There was no there there — or at least not much. Federal Reserve Chairman Ben Bernanke’s long-awaited speech at the Fed’s annual research conference at Jackson Hole, Wyo., gave almost no indication of what, if anything, the central bank might do to strengthen the faltering economic recovery. Yet, the stock market rose anyway; the Dow finished up 134.72 points for the day, a gain of 1.2 percent.
The increase was all the more surprising because only hours earlier the Commerce Department had lowered its estimate of economic growth for the second quarter. By the latest reading, the economy grew at a meager 1 percent annual rate in the quarter, down from an initial estimate of 1.3 percent. This means the economy barely advanced in the first half of the year; first-quarter growth was an even lower rate of 0.4 percent.
In his speech, Bernanke conceded that the recovery has been slower than expected but devoted only one paragraph to policy responses. The Fed “has a range of tools that could be used to provide additional monetary stimulus.” But he didn’t say what they are or whether they might be used. All he said was that the Fed’s policymaking committee would discuss them in September. The most powerful would be the purchase of Treasury bonds ( “quantitative easing,” which would be called QE3), despite skepticism that the last such program (QE2) had much effect.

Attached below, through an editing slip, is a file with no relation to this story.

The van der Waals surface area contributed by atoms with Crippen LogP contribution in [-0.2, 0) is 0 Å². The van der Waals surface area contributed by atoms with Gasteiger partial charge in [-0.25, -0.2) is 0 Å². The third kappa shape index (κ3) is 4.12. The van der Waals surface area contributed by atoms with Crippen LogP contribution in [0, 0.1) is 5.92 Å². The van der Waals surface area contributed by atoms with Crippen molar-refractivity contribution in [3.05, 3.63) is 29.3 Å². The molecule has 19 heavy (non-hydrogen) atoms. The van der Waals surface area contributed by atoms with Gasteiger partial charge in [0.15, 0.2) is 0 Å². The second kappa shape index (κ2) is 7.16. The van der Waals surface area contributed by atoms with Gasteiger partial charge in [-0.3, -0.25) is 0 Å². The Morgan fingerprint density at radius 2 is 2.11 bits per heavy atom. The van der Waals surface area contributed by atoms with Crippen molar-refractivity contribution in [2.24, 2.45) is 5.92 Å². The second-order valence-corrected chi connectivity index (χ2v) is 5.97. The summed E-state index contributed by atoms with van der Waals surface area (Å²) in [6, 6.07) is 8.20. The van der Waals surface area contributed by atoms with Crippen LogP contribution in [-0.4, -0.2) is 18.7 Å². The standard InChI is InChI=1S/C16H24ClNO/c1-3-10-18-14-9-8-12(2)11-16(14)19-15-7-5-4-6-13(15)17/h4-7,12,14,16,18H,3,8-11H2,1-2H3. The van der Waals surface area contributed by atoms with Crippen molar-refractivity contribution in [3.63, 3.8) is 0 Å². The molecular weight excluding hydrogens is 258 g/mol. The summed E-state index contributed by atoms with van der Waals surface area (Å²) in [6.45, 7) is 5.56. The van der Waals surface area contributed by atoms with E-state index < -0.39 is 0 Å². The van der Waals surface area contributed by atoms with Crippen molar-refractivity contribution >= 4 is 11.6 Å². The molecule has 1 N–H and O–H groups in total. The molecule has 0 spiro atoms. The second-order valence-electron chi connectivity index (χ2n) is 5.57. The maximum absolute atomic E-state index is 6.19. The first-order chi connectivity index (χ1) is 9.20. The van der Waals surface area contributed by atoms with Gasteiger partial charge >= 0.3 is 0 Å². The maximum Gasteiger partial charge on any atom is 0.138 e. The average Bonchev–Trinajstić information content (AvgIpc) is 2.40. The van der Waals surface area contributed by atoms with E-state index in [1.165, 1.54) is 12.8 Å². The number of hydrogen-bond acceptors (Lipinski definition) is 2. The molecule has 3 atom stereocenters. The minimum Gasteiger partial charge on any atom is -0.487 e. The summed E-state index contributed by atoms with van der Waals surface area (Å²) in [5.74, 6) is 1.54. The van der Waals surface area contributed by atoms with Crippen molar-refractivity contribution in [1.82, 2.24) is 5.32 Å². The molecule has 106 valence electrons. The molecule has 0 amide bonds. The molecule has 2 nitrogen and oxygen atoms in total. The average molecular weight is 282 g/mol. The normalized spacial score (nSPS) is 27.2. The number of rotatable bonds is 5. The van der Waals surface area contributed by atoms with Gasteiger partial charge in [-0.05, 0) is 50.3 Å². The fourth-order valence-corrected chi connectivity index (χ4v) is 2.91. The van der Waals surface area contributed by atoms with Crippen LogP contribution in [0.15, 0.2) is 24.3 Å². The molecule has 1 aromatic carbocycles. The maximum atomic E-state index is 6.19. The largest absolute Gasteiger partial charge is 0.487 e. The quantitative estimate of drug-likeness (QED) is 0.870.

There were, perhaps, three news nuggets in the speech.
First, Bernanke suggested that he’s hostile to proposals by some economists that the Fed generate higher inflation to spur the recovery. Higher inflation, the argument goes, would erode the “real” value of existing debts and, thereby, make it easier for consumers to spend more. Without mentioning this argument, Bernanke said that monetary policy that keeps “inflation ... low and stable over time” encourages economic growth by allowing “households and businesses to plan for the future” without having to worry about erratic price fluctuations.
Second, Bernanke implied that he could support a temporary economic stimulus -- bigger budget deficits created by more spending or tax cuts -- even though he favors closing long-term budget deficits. The two goals, he argued, “are not incompatible.” Congress and the White House could agree on a “credible plan for reducing future deficits” while acknowledging that a headlong rush toward deficit reduction now might create “headwinds for the current recovery.”
Finally, he urged — though providing no specifics — Congress to find new ways to settle budget differences without replaying this summer’s brinkmanship over raising the federal debt ceiling. Similar future confrontations could wreck confidence in the economy, especially the “willingness of investors around the world to hold U.S. financial assets or to make direct investment in job-creating U.S. businesses.”